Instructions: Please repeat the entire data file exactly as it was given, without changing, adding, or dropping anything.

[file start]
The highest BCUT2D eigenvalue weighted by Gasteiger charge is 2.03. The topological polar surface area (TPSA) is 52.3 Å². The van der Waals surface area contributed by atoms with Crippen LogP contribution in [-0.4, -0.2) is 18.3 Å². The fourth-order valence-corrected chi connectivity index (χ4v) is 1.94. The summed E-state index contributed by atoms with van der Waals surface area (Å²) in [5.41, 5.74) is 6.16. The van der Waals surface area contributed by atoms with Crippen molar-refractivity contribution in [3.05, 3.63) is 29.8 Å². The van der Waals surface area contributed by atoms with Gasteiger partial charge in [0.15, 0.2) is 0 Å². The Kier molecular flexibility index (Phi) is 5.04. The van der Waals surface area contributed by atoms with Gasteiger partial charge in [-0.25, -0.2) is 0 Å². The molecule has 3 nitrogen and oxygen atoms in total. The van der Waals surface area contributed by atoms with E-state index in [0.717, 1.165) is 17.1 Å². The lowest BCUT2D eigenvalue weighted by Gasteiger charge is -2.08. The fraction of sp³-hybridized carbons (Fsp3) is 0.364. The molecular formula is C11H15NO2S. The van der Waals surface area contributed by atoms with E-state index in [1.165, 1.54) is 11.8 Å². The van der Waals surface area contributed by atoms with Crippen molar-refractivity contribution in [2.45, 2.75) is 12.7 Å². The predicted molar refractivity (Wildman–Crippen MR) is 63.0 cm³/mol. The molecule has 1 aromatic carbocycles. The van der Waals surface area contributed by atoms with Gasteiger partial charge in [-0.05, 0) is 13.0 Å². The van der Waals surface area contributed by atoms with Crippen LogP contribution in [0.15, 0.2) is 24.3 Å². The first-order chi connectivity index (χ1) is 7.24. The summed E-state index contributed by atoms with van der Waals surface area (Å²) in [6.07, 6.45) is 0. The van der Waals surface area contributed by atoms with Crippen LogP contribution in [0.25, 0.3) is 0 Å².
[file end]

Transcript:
The highest BCUT2D eigenvalue weighted by Gasteiger charge is 2.03. The topological polar surface area (TPSA) is 52.3 Å². The van der Waals surface area contributed by atoms with Crippen LogP contribution in [-0.4, -0.2) is 18.3 Å². The fourth-order valence-corrected chi connectivity index (χ4v) is 1.94. The summed E-state index contributed by atoms with van der Waals surface area (Å²) in [5.41, 5.74) is 6.16. The van der Waals surface area contributed by atoms with Crippen molar-refractivity contribution in [3.05, 3.63) is 29.8 Å². The van der Waals surface area contributed by atoms with Gasteiger partial charge in [0.15, 0.2) is 0 Å². The Kier molecular flexibility index (Phi) is 5.04. The van der Waals surface area contributed by atoms with Gasteiger partial charge in [-0.25, -0.2) is 0 Å². The molecule has 3 nitrogen and oxygen atoms in total. The van der Waals surface area contributed by atoms with E-state index in [0.717, 1.165) is 17.1 Å². The lowest BCUT2D eigenvalue weighted by Gasteiger charge is -2.08. The fraction of sp³-hybridized carbons (Fsp3) is 0.364. The molecular formula is C11H15NO2S. The van der Waals surface area contributed by atoms with E-state index in [1.165, 1.54) is 11.8 Å². The van der Waals surface area contributed by atoms with Crippen molar-refractivity contribution in [2.45, 2.75) is 12.7 Å². The predicted molar refractivity (Wildman–Crippen MR) is 63.0 cm³/mol. The molecule has 1 aromatic carbocycles. The van der Waals surface area contributed by atoms with Gasteiger partial charge in [-0.05, 0) is 13.0 Å². The van der Waals surface area contributed by atoms with Crippen LogP contribution in [0.15, 0.2) is 24.3 Å². The first-order chi connectivity index (χ1) is 7.24. The summed E-state index contributed by atoms with van der Waals surface area (Å²) in [6.07, 6.45) is 0. The van der Waals surface area contributed by atoms with Crippen LogP contribution in [0.25, 0.3) is 0 Å².